While walking down Bonifacio High Street (BHS) today, a rainy Sunday, I was surprised to see that there were empty docking bays at the Tutubi bicycle rack placed at 9th Avenue of BHS. Really? Tutubi bikes were ready to use already? I used them a few times when they were located at the Stopover Pavilion at 31st Street, but had not tried them after they were relocated to BHS.
Luckily for me, I had the Tutubi card with me. I was prepared to be disappointed when I tapped a bicycle bay with the card, because the Tutubi bicycle rack had moved there for a while without being plugged in, but to my delight, I heard the talking voice of Tutubi's computer system. At first, it muttered something I could not hear and the bicycle was not released. Then I tried again, and I heard the bike lock clicked, so I removed the bicycle from the bay successfully, yehey!
My original destination was a shop on BHS, so I rode the bicycle for a short distance, parked it at a green bike rack, and did my planned shopping. I could have done that on foot, but riding a bike was fun, and saved a few seconds for this short trip. I wanted more. My other destinations before heading home were both within walking distance. One was Central Square at BHS, the other was the supermarket at Forbestown Road.
So, instead of returning the bike to the rack, my plan became that of going to Central Square, and then, if necessary, proceeding to Forbestown. After that, I would drop the shopping at home, and then return the bike to BHS. I knew that there were bicycle racks near my destinations, so that was one thing I did not have to worry about.
Riding the Tutubi was easy. Yes, it is a heavy bike, and I would not go anywhere that would require me to lift it up. It was also not designed to have a second seat for an additional passenger. But it was light to pedal, even without changing gears, which it has three. It also has a ringer on the left handle. And of course, the built-in lock with cable was very handy. In fact, with its bulk, one could lock the bike on its own wheels and not have to worry much about it being stolen, unless someone comes prepared with a cable cutter. Since the Tutubi bicycles borrowed from BGC are only allowed to move within BGC, the chances of them getting stolen is quite low to begin with.
What about the little adventure? There are no secret hideaways in BGC, so the adventure was not in discovering new places. Actually, I found my little adventure within Central Square mall. This place is usually just like a regular mall, but last weekend, something less regular happened there.
I tasted a concoction that looked like blood, sipped moonshine that had 40% alcohol, and scooped up some ice cream that was made with 40% tilapia (yes, tilapas fish). And all that in a span of less than 30 minutes.
Normally, I would not go so wild on a Sunday. I would have hesitated in trying unusual stuff offered to me on the street for free. But I had my Tutubi bicycle. Somehow it elevated my adrenalin. And combined with the fact that they were part of the Harvest Festival sponsored by the Department of Agriculture. I felt bold.
When I left the mall, I found myself carrying a bag of mushroom growing material, a tin of expensive leaves, a packet of beef jerk, some tomatos and other items in my backpack. I would normally not do so much shopping. I guess that is the downside of having a bicycle, which allows me to save time, and when the bicycle also has a basket, how can I not shop?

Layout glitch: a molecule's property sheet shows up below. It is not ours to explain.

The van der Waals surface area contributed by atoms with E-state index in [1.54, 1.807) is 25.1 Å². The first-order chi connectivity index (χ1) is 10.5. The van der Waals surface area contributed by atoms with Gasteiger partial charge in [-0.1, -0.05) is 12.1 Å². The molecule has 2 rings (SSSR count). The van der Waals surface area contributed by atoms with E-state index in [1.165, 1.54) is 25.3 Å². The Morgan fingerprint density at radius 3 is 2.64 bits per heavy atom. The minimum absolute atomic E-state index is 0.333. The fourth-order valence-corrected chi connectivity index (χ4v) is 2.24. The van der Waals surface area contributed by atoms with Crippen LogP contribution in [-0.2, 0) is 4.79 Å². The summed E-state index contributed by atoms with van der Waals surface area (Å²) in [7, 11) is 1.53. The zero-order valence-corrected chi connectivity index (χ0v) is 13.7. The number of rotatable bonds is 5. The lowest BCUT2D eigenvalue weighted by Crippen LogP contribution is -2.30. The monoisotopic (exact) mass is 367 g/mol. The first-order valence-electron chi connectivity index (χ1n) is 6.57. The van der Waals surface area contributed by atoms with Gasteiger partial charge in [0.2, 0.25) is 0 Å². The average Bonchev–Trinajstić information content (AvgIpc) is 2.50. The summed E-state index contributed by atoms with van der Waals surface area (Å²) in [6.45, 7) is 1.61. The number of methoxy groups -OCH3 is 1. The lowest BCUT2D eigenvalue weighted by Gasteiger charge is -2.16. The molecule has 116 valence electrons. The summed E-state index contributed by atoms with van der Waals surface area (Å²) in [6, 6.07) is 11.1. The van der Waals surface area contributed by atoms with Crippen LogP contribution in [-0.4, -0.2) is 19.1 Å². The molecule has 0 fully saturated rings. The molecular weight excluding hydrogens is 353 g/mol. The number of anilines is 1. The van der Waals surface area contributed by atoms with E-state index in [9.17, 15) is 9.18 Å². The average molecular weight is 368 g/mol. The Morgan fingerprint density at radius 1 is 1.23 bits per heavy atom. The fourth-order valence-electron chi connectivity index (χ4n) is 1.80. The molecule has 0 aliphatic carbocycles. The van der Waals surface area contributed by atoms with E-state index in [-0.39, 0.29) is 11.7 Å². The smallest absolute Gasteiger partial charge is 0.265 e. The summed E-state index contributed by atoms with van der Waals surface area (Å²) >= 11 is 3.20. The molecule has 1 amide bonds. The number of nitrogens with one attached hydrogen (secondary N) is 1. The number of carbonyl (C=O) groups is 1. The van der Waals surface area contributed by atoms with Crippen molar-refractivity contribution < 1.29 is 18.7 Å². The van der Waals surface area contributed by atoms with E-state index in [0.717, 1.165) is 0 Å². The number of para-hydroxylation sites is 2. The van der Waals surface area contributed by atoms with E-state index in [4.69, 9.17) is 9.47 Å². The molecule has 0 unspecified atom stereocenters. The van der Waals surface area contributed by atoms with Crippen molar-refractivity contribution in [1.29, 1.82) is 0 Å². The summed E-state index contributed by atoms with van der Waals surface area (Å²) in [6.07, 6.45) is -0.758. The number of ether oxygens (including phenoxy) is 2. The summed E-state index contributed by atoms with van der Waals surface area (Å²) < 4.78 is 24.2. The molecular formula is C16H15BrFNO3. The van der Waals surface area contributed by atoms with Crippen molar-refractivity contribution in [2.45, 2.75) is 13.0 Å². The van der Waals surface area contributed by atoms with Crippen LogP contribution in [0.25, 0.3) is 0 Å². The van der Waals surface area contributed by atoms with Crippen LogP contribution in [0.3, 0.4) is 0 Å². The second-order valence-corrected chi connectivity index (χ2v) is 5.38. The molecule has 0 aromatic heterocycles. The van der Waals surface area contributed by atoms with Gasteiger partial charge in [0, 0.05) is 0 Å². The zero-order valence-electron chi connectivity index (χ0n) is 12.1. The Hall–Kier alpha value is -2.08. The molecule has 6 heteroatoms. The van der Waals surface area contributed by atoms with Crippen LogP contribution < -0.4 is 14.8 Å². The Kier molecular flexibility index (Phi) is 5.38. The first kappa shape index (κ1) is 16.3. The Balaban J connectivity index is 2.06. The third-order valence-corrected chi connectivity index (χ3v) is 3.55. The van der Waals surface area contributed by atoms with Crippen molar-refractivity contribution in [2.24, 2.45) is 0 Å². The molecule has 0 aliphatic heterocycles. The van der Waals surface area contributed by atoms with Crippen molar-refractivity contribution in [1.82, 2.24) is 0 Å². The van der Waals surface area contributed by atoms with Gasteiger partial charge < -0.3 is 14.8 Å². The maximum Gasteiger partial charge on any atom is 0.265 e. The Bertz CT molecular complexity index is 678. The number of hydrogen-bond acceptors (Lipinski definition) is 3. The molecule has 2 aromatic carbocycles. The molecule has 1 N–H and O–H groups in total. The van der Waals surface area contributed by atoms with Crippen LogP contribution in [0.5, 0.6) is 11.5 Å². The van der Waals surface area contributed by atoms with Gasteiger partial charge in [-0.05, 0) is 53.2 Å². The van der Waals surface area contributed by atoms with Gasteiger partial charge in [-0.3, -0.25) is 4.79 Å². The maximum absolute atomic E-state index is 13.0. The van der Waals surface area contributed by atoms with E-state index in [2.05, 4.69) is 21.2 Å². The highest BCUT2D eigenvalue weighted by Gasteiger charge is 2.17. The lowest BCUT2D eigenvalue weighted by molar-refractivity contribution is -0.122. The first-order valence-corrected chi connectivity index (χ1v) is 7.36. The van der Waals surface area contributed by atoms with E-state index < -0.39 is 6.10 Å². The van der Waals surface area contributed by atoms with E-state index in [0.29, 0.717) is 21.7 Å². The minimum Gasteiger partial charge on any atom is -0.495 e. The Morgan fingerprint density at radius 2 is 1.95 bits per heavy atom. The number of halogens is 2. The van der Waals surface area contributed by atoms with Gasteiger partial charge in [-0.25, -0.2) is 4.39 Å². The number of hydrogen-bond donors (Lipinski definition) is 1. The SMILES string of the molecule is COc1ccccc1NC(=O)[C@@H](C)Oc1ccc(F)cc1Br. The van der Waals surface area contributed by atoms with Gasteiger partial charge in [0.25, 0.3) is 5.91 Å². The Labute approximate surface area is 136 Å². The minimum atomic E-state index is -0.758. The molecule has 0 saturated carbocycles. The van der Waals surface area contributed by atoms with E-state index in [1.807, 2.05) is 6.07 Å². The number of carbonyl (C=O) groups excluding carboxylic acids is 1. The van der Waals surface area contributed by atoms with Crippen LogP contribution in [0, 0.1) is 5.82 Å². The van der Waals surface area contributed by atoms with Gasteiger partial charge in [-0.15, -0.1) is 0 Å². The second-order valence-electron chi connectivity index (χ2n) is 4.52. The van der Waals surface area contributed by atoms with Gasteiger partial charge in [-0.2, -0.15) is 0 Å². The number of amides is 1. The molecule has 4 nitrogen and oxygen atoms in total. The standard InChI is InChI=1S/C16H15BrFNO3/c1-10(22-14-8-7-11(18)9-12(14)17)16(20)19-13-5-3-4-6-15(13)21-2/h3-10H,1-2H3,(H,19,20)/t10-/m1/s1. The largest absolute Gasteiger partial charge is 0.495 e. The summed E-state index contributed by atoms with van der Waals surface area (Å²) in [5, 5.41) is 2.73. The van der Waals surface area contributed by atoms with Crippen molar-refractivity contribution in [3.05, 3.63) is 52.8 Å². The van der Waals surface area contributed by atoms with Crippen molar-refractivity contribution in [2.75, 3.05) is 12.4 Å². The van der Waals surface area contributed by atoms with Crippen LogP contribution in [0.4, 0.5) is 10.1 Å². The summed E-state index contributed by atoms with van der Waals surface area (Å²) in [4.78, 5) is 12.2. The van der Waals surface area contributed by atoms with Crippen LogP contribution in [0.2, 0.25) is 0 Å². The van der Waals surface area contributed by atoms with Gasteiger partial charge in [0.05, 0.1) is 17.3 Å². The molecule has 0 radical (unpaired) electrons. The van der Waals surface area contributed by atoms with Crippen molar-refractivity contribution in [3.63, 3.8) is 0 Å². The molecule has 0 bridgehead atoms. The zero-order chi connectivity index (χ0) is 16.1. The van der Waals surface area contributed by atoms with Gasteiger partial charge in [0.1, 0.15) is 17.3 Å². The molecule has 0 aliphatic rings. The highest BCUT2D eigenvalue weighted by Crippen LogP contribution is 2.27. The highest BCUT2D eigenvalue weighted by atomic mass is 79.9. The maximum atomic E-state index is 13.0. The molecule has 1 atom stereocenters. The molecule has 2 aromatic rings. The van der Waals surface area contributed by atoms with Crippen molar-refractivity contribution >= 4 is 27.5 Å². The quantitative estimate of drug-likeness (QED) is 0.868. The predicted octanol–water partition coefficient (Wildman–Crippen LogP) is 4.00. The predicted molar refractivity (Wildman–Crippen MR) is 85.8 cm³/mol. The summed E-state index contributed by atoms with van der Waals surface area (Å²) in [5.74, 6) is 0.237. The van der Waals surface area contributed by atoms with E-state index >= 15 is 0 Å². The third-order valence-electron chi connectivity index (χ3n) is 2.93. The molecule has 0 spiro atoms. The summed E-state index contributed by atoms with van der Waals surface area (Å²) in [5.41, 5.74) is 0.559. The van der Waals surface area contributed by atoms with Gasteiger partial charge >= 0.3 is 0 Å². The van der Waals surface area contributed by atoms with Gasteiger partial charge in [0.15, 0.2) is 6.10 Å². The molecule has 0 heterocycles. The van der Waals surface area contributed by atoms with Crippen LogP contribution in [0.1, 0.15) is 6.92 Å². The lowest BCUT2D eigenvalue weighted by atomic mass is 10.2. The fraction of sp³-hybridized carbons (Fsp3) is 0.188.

I returned the bicycle to its rack in BHS at around 8pm, a little later than I had originally planned, because I decided to use it to go to dinner in Forbes Town Road after I dropped off my shopping at home. Locking the Tutubi bicycle is sometimes tricky, and this time, it took me more than ten minutes because the system could not be triggered easily. With the help of the security guard, we parked the bicycle in another slot, and managed to trigger the system by pushing the bicycle in hard. I was relieved to hear the now familiar voice of the system asking me to swipe the card to complete the bike return process.
Riding the Tutubi bicycle is certainly fun for the rider on a Sunday when traffic is light. It provides me an alternative way to keep fit, and gives me more time to get things done, or shop more. It is a quality of life thing.
From the view of Tutubi providers, what is in it for them? In a bigger picture, does a bicycle sharing scheme contribute anything to the society as a whole, so that it can justify the public resources put into it? Well, my trip did not replace a trip in a car, since the distance was short, and I would have walked anyway. So I cannot say that it reduced my carbon footprint. If there are bike racks at two ends of BGC, for example, that allows people living in the residential area in Crescent Park West district to have lunch in SM Aura, or for residents in Serendra to meet a friend in Burgos Circle for lunch, instead of riding in a private car, then the environmental benefit would be obvious.
Indeed, when we look at cars on the road, many are occupied by only the driver. If we can replace each of those cars with a shared bicycle, then the Tutubi scheme would be a worthwhile one. If someone lives in Bonifacio Ridge, for example, and usually takes a taxi or drives a car to go to work in SM Aura, can be enticed to switch to a Tutubi bicycle instead, then the scheme can be sustained. Or, if the scheme can be extended to reach the edge of EDSA where the commuting demand is strong, then there will be higher utilization of the shared bicycles.
Right now, I am just happy that I have a bicycle to ride on weekends within Bonifacio Global City.
The bloody colored Hibiscus tea was tasty. A little sour, and a little sweet.
Moonshine by Barik Supremo is a hard liquor.
Tilapia ice cream tastes like regular ice cream.